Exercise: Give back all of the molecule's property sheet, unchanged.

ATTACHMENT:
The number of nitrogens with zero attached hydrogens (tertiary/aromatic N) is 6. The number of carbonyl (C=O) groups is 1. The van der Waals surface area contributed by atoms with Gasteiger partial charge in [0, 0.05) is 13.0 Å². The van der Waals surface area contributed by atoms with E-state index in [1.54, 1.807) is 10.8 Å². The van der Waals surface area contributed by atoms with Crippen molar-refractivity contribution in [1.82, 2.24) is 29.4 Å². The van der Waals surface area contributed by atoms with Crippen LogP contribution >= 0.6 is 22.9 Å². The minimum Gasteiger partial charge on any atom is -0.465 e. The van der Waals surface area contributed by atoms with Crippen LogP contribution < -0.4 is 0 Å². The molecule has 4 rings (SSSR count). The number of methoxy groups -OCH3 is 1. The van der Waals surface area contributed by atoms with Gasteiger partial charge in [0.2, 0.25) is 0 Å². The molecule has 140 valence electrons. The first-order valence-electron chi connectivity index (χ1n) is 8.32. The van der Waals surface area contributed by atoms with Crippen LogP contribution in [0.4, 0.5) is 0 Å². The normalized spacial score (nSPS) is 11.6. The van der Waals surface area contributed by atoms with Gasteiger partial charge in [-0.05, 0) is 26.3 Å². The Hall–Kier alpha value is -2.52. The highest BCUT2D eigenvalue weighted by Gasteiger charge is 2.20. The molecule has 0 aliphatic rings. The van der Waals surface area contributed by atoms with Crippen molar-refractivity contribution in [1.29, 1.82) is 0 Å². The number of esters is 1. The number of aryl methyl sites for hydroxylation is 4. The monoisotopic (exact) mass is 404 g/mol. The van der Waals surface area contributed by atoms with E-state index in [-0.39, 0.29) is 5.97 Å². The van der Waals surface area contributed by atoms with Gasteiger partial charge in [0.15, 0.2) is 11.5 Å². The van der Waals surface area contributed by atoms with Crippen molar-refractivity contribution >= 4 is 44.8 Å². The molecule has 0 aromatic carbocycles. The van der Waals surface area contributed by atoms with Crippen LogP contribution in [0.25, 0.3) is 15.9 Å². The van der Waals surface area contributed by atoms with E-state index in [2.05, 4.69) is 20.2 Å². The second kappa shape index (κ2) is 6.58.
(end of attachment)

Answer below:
The number of nitrogens with zero attached hydrogens (tertiary/aromatic N) is 6. The number of carbonyl (C=O) groups is 1. The van der Waals surface area contributed by atoms with Gasteiger partial charge in [0, 0.05) is 13.0 Å². The van der Waals surface area contributed by atoms with E-state index in [1.54, 1.807) is 10.8 Å². The van der Waals surface area contributed by atoms with Crippen molar-refractivity contribution in [1.82, 2.24) is 29.4 Å². The van der Waals surface area contributed by atoms with Crippen LogP contribution >= 0.6 is 22.9 Å². The minimum Gasteiger partial charge on any atom is -0.465 e. The van der Waals surface area contributed by atoms with Crippen LogP contribution < -0.4 is 0 Å². The molecule has 4 rings (SSSR count). The number of methoxy groups -OCH3 is 1. The van der Waals surface area contributed by atoms with Gasteiger partial charge in [0.2, 0.25) is 0 Å². The molecule has 140 valence electrons. The first-order valence-electron chi connectivity index (χ1n) is 8.32. The van der Waals surface area contributed by atoms with Crippen LogP contribution in [0.4, 0.5) is 0 Å². The normalized spacial score (nSPS) is 11.6. The van der Waals surface area contributed by atoms with Gasteiger partial charge in [-0.05, 0) is 26.3 Å². The Hall–Kier alpha value is -2.52. The highest BCUT2D eigenvalue weighted by Gasteiger charge is 2.20. The molecule has 0 aliphatic rings. The van der Waals surface area contributed by atoms with Crippen molar-refractivity contribution in [1.29, 1.82) is 0 Å². The number of esters is 1. The number of aryl methyl sites for hydroxylation is 4. The monoisotopic (exact) mass is 404 g/mol. The van der Waals surface area contributed by atoms with E-state index in [-0.39, 0.29) is 5.97 Å². The van der Waals surface area contributed by atoms with Gasteiger partial charge in [0.15, 0.2) is 11.5 Å². The van der Waals surface area contributed by atoms with Crippen molar-refractivity contribution >= 4 is 44.8 Å². The molecule has 0 aromatic carbocycles. The van der Waals surface area contributed by atoms with Crippen LogP contribution in [0.25, 0.3) is 15.9 Å². The van der Waals surface area contributed by atoms with E-state index in [2.05, 4.69) is 20.2 Å². The second kappa shape index (κ2) is 6.58.